With each island, large and small, Yenna gives us a bit of the history, some description, and a taste of their adventures: picnicking on Bora Bora, riding ponies on Niafu in the Tongan Islands, visiting Robert Louis Stevenson’s grave on Western Samoa. I kept thinking of the children and what a magical childhood—despite gales and panicked moments at sea: wind-surfing and caving on Fiji, visiting a live volcano on Vanuatu, and skiing on Mt. Hood in New Zealand.

Eventually Yenna ended up in New England where I met her. So much living crowded into one short book! I especially loved all the photographs. Intriguing as it is, the book left me wanting to know more. And wondering if I’ve been too cautious in my own life. What a world of wonders there is out there that I, with all my traveling, have never explored!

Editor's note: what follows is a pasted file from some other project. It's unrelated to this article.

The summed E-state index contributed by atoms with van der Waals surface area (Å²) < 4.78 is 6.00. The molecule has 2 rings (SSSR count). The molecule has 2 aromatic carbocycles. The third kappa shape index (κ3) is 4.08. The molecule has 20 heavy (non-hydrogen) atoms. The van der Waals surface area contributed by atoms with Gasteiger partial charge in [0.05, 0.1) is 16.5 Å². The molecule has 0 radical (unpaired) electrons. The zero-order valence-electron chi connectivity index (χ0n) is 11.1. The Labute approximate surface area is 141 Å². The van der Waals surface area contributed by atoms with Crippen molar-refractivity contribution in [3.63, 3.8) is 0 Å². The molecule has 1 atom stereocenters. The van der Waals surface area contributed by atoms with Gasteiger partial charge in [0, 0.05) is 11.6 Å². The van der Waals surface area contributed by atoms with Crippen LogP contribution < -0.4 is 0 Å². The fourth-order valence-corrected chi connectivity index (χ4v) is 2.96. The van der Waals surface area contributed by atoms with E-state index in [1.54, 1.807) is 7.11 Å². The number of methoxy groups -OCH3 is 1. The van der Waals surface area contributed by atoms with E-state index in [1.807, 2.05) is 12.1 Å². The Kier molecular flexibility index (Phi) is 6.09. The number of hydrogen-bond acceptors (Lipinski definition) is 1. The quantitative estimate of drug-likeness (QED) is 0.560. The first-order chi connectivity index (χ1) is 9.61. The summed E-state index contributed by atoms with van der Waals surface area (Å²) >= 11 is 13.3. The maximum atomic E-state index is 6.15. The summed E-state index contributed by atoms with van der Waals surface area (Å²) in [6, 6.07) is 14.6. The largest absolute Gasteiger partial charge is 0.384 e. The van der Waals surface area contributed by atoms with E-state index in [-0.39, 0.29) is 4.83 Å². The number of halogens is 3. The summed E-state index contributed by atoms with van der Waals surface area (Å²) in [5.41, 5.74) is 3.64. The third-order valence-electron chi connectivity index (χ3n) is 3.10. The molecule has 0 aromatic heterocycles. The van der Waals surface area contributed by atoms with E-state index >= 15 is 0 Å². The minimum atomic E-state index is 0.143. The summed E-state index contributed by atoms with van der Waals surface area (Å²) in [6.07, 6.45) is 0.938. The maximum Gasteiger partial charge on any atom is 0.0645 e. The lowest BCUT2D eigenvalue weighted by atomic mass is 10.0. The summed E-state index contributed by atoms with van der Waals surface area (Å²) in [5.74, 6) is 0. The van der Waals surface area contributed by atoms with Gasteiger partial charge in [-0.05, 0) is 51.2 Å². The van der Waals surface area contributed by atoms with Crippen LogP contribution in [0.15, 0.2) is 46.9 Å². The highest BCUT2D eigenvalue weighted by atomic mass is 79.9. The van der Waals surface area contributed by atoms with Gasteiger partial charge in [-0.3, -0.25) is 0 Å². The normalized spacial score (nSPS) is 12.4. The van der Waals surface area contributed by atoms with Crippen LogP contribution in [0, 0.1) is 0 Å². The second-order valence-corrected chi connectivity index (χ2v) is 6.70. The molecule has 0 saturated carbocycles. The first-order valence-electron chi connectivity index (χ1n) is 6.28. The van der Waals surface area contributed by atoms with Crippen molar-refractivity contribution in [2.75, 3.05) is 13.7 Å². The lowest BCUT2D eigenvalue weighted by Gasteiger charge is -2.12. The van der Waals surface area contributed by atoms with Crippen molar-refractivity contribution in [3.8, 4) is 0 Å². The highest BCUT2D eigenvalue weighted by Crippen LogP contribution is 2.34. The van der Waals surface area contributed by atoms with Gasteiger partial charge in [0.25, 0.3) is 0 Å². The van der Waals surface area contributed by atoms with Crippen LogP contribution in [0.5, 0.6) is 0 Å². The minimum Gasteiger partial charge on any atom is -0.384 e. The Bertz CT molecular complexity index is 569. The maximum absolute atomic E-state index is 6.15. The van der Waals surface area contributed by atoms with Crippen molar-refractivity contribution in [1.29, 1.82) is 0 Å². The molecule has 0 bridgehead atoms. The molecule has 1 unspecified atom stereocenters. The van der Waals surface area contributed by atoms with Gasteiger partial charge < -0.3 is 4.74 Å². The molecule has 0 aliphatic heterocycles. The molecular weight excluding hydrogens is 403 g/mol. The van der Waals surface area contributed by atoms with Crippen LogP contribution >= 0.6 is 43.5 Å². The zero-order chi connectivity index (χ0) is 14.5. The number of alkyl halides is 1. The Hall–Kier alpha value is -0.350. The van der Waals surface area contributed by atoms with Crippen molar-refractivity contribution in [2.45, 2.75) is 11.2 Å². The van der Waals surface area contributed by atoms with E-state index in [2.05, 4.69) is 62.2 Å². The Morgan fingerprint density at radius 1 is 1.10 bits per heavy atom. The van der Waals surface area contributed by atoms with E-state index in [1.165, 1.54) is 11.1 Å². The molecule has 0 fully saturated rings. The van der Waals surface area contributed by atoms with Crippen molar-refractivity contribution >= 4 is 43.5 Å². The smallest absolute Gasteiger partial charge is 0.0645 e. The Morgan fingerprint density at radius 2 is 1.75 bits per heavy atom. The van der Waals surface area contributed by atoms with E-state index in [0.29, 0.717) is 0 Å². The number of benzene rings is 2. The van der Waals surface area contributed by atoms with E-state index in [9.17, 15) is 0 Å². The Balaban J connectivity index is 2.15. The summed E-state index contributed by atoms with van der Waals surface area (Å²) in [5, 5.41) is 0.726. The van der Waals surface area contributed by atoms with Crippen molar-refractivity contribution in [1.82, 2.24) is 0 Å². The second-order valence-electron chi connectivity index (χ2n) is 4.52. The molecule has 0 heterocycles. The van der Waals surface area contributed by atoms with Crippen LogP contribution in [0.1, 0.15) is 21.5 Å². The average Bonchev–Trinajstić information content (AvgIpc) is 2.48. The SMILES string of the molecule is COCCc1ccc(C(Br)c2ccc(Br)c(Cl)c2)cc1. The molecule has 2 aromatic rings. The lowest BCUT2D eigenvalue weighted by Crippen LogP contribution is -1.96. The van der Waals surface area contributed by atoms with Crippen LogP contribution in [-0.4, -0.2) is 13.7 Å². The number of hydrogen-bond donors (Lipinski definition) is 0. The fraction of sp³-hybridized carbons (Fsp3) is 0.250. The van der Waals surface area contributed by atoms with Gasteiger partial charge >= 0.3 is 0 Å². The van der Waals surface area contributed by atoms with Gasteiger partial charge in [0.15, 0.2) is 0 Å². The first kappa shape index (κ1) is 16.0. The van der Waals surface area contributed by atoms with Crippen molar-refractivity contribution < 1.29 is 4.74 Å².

I was interested, too, in her reflections on the effects of war and greed in the countries where she lived and visited. Those of us who live in the U.S. have been spared such experiences, but she describes things such as a once-thriving port city reduced to rubble, indigenous peoples decimated by disease and discrimination, corrupt dictators leaving their population mired in poverty.

If you’re looking for something different, something that will take you around a good part of the world and human nature, try this memoir.

Have you read a memoir that took you to other lands?

Disclosure of Material Connection: I received a copy of this book free from the publisher. I was not required to write a positive review. The opinions I have expressed are my own.